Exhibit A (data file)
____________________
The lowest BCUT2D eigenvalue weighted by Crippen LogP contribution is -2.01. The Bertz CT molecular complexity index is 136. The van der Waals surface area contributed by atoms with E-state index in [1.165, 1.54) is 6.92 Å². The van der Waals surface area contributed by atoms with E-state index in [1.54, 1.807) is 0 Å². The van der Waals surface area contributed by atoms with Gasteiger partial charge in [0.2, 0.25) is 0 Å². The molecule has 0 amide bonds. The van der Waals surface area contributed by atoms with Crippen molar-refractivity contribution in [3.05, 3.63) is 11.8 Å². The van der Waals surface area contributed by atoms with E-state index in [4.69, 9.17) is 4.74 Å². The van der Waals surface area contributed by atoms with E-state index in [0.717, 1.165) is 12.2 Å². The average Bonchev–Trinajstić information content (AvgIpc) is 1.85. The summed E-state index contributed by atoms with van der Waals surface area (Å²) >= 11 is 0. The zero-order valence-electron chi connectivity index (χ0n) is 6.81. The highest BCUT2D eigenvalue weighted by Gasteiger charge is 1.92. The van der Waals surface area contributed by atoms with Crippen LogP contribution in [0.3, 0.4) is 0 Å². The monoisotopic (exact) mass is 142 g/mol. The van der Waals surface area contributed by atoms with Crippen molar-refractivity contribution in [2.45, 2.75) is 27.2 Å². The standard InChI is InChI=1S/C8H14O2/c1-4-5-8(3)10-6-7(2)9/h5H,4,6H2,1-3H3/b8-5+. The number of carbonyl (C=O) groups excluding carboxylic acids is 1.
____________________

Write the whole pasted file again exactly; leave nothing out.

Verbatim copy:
The lowest BCUT2D eigenvalue weighted by Crippen LogP contribution is -2.01. The Bertz CT molecular complexity index is 136. The van der Waals surface area contributed by atoms with E-state index in [1.165, 1.54) is 6.92 Å². The van der Waals surface area contributed by atoms with E-state index in [1.54, 1.807) is 0 Å². The van der Waals surface area contributed by atoms with Gasteiger partial charge in [0.2, 0.25) is 0 Å². The molecule has 0 amide bonds. The van der Waals surface area contributed by atoms with Crippen molar-refractivity contribution in [3.05, 3.63) is 11.8 Å². The van der Waals surface area contributed by atoms with E-state index in [4.69, 9.17) is 4.74 Å². The van der Waals surface area contributed by atoms with E-state index in [0.717, 1.165) is 12.2 Å². The average Bonchev–Trinajstić information content (AvgIpc) is 1.85. The summed E-state index contributed by atoms with van der Waals surface area (Å²) >= 11 is 0. The zero-order valence-electron chi connectivity index (χ0n) is 6.81. The highest BCUT2D eigenvalue weighted by Gasteiger charge is 1.92. The van der Waals surface area contributed by atoms with Crippen LogP contribution in [0.3, 0.4) is 0 Å². The monoisotopic (exact) mass is 142 g/mol. The van der Waals surface area contributed by atoms with Crippen molar-refractivity contribution in [2.45, 2.75) is 27.2 Å². The standard InChI is InChI=1S/C8H14O2/c1-4-5-8(3)10-6-7(2)9/h5H,4,6H2,1-3H3/b8-5+. The number of carbonyl (C=O) groups excluding carboxylic acids is 1.